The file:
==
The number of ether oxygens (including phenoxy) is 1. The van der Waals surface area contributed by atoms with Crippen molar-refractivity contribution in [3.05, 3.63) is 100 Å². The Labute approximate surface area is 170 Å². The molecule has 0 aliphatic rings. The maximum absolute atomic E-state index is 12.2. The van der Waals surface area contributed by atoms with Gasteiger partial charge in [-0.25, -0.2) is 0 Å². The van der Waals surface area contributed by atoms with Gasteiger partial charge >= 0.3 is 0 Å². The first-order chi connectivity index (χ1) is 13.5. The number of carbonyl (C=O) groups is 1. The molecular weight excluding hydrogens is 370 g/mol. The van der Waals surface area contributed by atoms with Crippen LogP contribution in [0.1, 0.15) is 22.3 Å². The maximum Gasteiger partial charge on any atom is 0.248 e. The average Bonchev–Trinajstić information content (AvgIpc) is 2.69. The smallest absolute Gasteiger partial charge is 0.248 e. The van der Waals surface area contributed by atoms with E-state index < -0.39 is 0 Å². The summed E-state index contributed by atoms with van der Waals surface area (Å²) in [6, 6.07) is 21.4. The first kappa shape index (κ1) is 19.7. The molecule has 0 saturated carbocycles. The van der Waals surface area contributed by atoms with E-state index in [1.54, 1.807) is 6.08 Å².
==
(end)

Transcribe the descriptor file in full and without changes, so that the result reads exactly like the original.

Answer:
The number of ether oxygens (including phenoxy) is 1. The van der Waals surface area contributed by atoms with Crippen molar-refractivity contribution in [3.05, 3.63) is 100 Å². The Labute approximate surface area is 170 Å². The molecule has 0 aliphatic rings. The maximum absolute atomic E-state index is 12.2. The van der Waals surface area contributed by atoms with Gasteiger partial charge in [-0.25, -0.2) is 0 Å². The van der Waals surface area contributed by atoms with Gasteiger partial charge >= 0.3 is 0 Å². The first-order chi connectivity index (χ1) is 13.5. The number of carbonyl (C=O) groups is 1. The molecular weight excluding hydrogens is 370 g/mol. The van der Waals surface area contributed by atoms with Crippen LogP contribution in [0.1, 0.15) is 22.3 Å². The maximum Gasteiger partial charge on any atom is 0.248 e. The average Bonchev–Trinajstić information content (AvgIpc) is 2.69. The smallest absolute Gasteiger partial charge is 0.248 e. The van der Waals surface area contributed by atoms with E-state index < -0.39 is 0 Å². The summed E-state index contributed by atoms with van der Waals surface area (Å²) in [6, 6.07) is 21.4. The first kappa shape index (κ1) is 19.7. The molecule has 0 saturated carbocycles. The van der Waals surface area contributed by atoms with E-state index in [1.54, 1.807) is 6.08 Å².